Because of the disadvantages associated with rtPA there have been numerous attempts to find alternative fibrinolytic agents with a longer half life and a higher fibrin specificity to facilitate the application, to decrease the rates of hemorrhage, and to optimize the therapeutic effects. Tenecteplase, another plasminogen activator which can be administered in a bolus form has been investigated in two phase II trials (Haley et al., 2005, 2010). Both trials, however ended more or less at the dose finding level without demonstrating superiority or even equivalence to rtPA. Desmoteplase (DSPA), originally isolated from the saliva of a vampire bat, is a highly fibrin-specific plasminogen activator. Treatment with DSPA is of particular interest for thrombolysis after the 3-h time window owing to its potential to reduce intracranial hemorrhaging. In 2005, findings of the desmoteplase in acute ischemic stroke trial (DIAS I) in which I.V. DSPA was administered within 3–9 h of ischemic stroke onset in patients with perfusion/diffusion mismatch on MRI, were published (Hacke et al., 2005). One hundred and four patients with a National Institute of Health Stroke Scale (NIHSS) score of 4 to 20 were included. Outcome was rated by reperfusion on MRI 4–8 h after treatment, and clinical improvement after 3 months was assessed by using the NIHSS, the modified ranking scale (mRS), and Barthel index (BI). A significant advantage was found in terms of clinical as well as imaging parameters for DSPA, with the best results in the 125-μg/kg/BW group. A year later, the results of the dose escalation of desmoteplase for acute ischemic stroke trial (DEDAS), based on the same study protocol as the previous study, corroborated these findings (Furlan et al., 2006). However the consecutive follow-up trial DIAS II (Hacke et al., 2009) did not confirm the benefit by DSPA. It has been speculated that this was attributable to an uncommon spontaneous reopening rate of 50% in the placebo group, but the exact reasons for the discordant result are still unknown. Meanwhile a third DIAS-trial is on the way.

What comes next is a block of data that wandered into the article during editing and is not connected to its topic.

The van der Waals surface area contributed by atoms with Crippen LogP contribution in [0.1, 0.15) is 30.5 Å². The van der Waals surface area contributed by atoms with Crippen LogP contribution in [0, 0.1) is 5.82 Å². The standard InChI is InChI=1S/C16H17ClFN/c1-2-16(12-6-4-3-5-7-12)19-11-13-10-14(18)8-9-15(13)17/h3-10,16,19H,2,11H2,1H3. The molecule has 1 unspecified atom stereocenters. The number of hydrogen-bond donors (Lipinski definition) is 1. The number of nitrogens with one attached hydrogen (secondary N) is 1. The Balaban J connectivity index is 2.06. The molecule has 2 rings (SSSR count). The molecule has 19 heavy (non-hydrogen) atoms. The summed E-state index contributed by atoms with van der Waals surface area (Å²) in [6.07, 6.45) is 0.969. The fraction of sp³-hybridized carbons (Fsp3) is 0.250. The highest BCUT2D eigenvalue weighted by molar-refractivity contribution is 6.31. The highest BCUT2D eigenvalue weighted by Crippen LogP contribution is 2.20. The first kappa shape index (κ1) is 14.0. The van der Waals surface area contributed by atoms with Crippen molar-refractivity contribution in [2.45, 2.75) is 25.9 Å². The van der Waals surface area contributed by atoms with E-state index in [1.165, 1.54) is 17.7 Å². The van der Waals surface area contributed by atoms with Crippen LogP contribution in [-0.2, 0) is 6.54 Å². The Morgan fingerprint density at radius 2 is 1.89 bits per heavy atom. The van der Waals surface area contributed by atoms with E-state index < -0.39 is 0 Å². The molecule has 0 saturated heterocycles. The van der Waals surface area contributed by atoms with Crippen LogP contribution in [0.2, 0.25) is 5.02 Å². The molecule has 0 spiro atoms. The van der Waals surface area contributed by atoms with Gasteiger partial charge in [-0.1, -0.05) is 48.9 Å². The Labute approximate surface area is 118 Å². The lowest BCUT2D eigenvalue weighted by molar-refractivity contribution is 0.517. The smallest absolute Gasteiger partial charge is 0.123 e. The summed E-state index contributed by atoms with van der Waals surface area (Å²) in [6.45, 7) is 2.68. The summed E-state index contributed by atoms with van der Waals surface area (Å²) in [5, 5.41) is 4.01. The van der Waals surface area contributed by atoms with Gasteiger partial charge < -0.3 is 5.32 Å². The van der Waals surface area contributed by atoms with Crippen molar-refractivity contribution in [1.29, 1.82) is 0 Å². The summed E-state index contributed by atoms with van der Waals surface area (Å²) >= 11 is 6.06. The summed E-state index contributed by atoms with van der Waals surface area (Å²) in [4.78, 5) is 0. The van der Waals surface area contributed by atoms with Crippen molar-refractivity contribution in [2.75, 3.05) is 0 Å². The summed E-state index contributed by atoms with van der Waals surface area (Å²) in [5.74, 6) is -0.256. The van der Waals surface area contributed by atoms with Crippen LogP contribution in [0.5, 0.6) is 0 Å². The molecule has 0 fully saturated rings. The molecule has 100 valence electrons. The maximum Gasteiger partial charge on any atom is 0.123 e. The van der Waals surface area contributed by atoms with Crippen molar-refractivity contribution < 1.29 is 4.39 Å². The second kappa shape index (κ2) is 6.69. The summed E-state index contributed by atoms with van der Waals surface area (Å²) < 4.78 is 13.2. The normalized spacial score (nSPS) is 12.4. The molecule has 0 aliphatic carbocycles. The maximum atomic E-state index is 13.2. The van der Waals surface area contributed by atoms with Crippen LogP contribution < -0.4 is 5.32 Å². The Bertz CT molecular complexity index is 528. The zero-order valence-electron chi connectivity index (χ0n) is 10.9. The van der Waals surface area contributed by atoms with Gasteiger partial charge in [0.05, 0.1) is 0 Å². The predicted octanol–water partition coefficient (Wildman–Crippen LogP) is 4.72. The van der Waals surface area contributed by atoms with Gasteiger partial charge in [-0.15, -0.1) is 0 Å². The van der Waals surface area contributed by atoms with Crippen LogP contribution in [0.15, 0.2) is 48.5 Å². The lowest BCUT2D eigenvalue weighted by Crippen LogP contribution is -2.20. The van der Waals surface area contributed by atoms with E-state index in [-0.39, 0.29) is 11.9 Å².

Similar to DSPA, ancrod, a substance which induces rapid defibrinogenation in humans by splitting fibrinopeptide A from fibrinogen, is derived from a non-human source. The purified fraction of the venom of the Malaysian spit viper has been investigated in acute ischemic stroke and has produced favorable outcomes in an initial randomized, placebo-controlled study (Sherman et al., 2000), in which 500 patients with an acute ischemic stroke were treated with ancrod versus a placebo. However several consecutive trials, in which ancrod was administered within a 3- or 6-h window, revealed inconsistent results. Finally Levy et al. (2009) failed to show an improvement in outcome in 500 randomized patients in the ASP-study, even after adjusting the timing and dosage regimes to the experiences of the preceding studies, and there was also still a trend to increased bleeding rates.